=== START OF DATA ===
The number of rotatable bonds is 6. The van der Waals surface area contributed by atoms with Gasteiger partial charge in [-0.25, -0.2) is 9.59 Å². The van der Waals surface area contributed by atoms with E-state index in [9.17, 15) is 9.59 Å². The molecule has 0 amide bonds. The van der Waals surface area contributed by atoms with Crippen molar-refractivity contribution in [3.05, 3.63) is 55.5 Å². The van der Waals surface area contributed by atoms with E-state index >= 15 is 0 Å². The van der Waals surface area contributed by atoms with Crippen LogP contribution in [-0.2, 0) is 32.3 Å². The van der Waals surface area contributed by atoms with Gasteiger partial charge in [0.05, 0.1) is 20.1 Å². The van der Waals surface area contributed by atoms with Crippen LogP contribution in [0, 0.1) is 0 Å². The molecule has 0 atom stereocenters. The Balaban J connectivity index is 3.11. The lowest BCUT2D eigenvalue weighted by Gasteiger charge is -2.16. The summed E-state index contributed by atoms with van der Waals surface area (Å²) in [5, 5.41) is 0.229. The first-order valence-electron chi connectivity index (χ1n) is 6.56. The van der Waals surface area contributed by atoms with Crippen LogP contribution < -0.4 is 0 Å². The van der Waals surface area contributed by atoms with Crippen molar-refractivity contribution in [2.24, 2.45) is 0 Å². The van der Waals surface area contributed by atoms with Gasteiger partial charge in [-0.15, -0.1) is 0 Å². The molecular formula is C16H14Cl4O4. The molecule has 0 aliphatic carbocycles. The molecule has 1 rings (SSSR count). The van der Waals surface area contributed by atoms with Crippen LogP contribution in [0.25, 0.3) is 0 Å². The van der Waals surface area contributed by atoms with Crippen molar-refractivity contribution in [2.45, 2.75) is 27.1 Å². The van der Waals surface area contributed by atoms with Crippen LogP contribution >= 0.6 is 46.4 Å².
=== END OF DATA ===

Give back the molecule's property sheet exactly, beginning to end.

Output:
The number of rotatable bonds is 6. The van der Waals surface area contributed by atoms with Gasteiger partial charge in [-0.25, -0.2) is 9.59 Å². The van der Waals surface area contributed by atoms with E-state index in [9.17, 15) is 9.59 Å². The molecule has 0 amide bonds. The van der Waals surface area contributed by atoms with Crippen molar-refractivity contribution in [3.05, 3.63) is 55.5 Å². The van der Waals surface area contributed by atoms with E-state index >= 15 is 0 Å². The van der Waals surface area contributed by atoms with Crippen LogP contribution in [-0.2, 0) is 32.3 Å². The van der Waals surface area contributed by atoms with Gasteiger partial charge in [0.05, 0.1) is 20.1 Å². The van der Waals surface area contributed by atoms with Crippen LogP contribution in [0, 0.1) is 0 Å². The molecule has 0 atom stereocenters. The Balaban J connectivity index is 3.11. The lowest BCUT2D eigenvalue weighted by Gasteiger charge is -2.16. The summed E-state index contributed by atoms with van der Waals surface area (Å²) in [5, 5.41) is 0.229. The first-order valence-electron chi connectivity index (χ1n) is 6.56. The van der Waals surface area contributed by atoms with Crippen LogP contribution < -0.4 is 0 Å². The van der Waals surface area contributed by atoms with Crippen molar-refractivity contribution in [2.24, 2.45) is 0 Å². The van der Waals surface area contributed by atoms with Gasteiger partial charge in [-0.15, -0.1) is 0 Å². The molecular formula is C16H14Cl4O4. The molecule has 0 aliphatic carbocycles. The molecule has 1 rings (SSSR count). The van der Waals surface area contributed by atoms with Crippen LogP contribution in [0.25, 0.3) is 0 Å². The van der Waals surface area contributed by atoms with Crippen molar-refractivity contribution in [2.45, 2.75) is 27.1 Å². The van der Waals surface area contributed by atoms with Crippen LogP contribution >= 0.6 is 46.4 Å².